1. Individualism is a distinct problem in the Messianic. Much of that stems from the fact that the very ones, up to this point, that have been willing to rock theological boats are the rugged individualists.... As the paradigm shift accelerates, there will be fewer boat rockers and more followers that will help balance the field.

    2. Very possibly, the exact reason YHVH has to take His people into the wilderness a second time to purge out the rebels (Ez 20:35ff) is this unwillingness to be a people instead of a bunch of persons. An amazing thing happens to 'enemies' when forced into the same foxhole against a common enemy. To borrow a phrase from my military days, 'the crucible of combat binds soldiers together like nothing else.' Shared challenges and misery will quickly reveal who wants to follow the King and who wants to be king.

    3. Re: Zion and shared language (Hebrew): Interestingly, one of the proposals that Al McCarn makes in his book to help begin binding together the disparate groups is to learn Hebrew. I agree that it is common ground, however, in terms of the Jews, I think the common experience of pogroms and persecution was far more valuable in keeping and binding them together than any shared language... The language help bind the various cultures once they came together in the land...

    4. Ministries, particularly the big ones, need to learn to focus more on the Kingdom rather than individual name brand. Some are starting to do this because there is a common call toward unity, but the steps are tentative at best right now... A crucible will work wonders, though be rather uncomfortable...

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    1. Oh... the solution?

      On the human level: Humility and loving our neighbor as ourselves.

      What may actually be necessary: The Ruach and a crucible.

      What I am doing: Trying to learn and grow in this area with openness and love toward others. Particularly reaching out to and trying to partner with other ministries for the greater good of the Kingdom, regardless of who gets the credit...

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    2. I wish it didn't have to be that way... but the fire is necessary to remove the impurities and restore a reflective surface in which others may behold the face of the Silversmith.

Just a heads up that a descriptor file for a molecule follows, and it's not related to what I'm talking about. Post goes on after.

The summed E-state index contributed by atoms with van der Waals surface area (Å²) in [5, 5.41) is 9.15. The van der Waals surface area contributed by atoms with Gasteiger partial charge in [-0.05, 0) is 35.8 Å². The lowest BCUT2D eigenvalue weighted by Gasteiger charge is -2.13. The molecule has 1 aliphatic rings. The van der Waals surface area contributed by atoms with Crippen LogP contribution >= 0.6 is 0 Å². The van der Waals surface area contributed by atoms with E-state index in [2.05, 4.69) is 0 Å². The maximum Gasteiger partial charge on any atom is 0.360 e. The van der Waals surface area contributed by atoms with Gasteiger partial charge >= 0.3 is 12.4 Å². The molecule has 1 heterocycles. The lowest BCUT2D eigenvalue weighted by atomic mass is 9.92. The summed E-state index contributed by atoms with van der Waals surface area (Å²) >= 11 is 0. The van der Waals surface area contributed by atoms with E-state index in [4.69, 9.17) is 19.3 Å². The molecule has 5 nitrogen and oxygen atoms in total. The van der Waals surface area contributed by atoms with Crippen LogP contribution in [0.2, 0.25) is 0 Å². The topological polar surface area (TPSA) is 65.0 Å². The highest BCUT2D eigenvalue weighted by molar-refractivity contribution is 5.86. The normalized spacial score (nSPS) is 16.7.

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    3. Pete, I also like the idea of partnerships you mentioned. It'd be nice to see Messianic ministries teaming up in strategic partnerships, finding common ground such as Pro-Israel initiatives, etc, things we can all agree on.

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  3. So, what is the solution? Common language is certainly a factor and cannot be minimized. But I think we have to examine the Jewish people and ask ourselves how has God preserved this ethnic group through the millennia for some degree of direction going forward. The whole ethos of Jewish identity was focused on common language, yes, common adherence to the Torah, and yes there were difference of opinions - Rabbi this and Rabbi that – but there was always the over-riding acceptance that this text was and is YHVH's truth revealed to us; Common practice where the family practice mirrored the community at large. There may be issues over which we debate, and aren't Jews known for that! but we have something which supercedes that individuality – the corporate health and well being. Stop for a moment and think of the contemporary scene in modern Israel – members of the IDF come from various levels of commitment to the Jewish halaka of walk - Reformed, Conservative, Orthodox etc. But when faced with the challenge to the corporate identity known as Israel - there are no differences.

    Years of suffering, years of genocide, years of being relegated to the sidelines of society have taken the toll on numbers of Jews, but more importantly they have solidified their Jewishness.